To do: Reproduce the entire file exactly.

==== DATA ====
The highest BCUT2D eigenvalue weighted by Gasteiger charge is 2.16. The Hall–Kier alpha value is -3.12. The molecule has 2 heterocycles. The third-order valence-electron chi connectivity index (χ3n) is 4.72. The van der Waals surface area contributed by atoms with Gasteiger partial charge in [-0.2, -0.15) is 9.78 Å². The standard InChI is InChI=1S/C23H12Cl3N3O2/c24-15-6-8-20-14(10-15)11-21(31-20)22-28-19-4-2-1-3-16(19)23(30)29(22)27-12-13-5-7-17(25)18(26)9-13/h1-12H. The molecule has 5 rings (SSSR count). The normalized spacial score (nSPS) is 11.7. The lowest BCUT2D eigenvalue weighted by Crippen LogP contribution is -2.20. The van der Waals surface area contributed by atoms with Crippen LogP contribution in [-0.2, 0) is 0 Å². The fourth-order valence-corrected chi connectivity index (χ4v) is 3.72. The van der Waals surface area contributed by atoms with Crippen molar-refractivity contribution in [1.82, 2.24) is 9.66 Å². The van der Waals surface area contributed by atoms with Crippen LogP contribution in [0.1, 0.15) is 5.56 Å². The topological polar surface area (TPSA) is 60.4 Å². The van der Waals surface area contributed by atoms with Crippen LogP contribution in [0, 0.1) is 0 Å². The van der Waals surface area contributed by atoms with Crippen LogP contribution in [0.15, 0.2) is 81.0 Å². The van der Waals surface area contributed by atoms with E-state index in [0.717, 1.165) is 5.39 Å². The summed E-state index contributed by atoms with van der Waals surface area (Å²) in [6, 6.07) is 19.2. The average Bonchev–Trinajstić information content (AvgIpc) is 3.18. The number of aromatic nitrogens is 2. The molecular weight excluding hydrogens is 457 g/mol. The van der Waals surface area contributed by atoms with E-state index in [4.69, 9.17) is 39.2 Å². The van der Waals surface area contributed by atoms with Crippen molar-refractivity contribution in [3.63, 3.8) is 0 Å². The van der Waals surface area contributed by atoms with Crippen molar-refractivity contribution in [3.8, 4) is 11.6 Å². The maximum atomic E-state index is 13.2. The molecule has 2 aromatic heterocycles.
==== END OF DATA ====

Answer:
The highest BCUT2D eigenvalue weighted by Gasteiger charge is 2.16. The Hall–Kier alpha value is -3.12. The molecule has 2 heterocycles. The third-order valence-electron chi connectivity index (χ3n) is 4.72. The van der Waals surface area contributed by atoms with Gasteiger partial charge in [-0.2, -0.15) is 9.78 Å². The standard InChI is InChI=1S/C23H12Cl3N3O2/c24-15-6-8-20-14(10-15)11-21(31-20)22-28-19-4-2-1-3-16(19)23(30)29(22)27-12-13-5-7-17(25)18(26)9-13/h1-12H. The molecule has 5 rings (SSSR count). The normalized spacial score (nSPS) is 11.7. The lowest BCUT2D eigenvalue weighted by Crippen LogP contribution is -2.20. The van der Waals surface area contributed by atoms with Crippen LogP contribution in [-0.2, 0) is 0 Å². The fourth-order valence-corrected chi connectivity index (χ4v) is 3.72. The van der Waals surface area contributed by atoms with Crippen molar-refractivity contribution in [1.82, 2.24) is 9.66 Å². The van der Waals surface area contributed by atoms with Crippen LogP contribution in [0.1, 0.15) is 5.56 Å². The topological polar surface area (TPSA) is 60.4 Å². The van der Waals surface area contributed by atoms with Crippen LogP contribution in [0, 0.1) is 0 Å². The van der Waals surface area contributed by atoms with Crippen LogP contribution in [0.15, 0.2) is 81.0 Å². The van der Waals surface area contributed by atoms with E-state index in [0.717, 1.165) is 5.39 Å². The summed E-state index contributed by atoms with van der Waals surface area (Å²) in [6, 6.07) is 19.2. The average Bonchev–Trinajstić information content (AvgIpc) is 3.18. The number of aromatic nitrogens is 2. The molecular weight excluding hydrogens is 457 g/mol. The van der Waals surface area contributed by atoms with E-state index in [4.69, 9.17) is 39.2 Å². The van der Waals surface area contributed by atoms with Crippen molar-refractivity contribution in [3.63, 3.8) is 0 Å². The van der Waals surface area contributed by atoms with Crippen molar-refractivity contribution in [3.8, 4) is 11.6 Å². The maximum atomic E-state index is 13.2. The molecule has 2 aromatic heterocycles.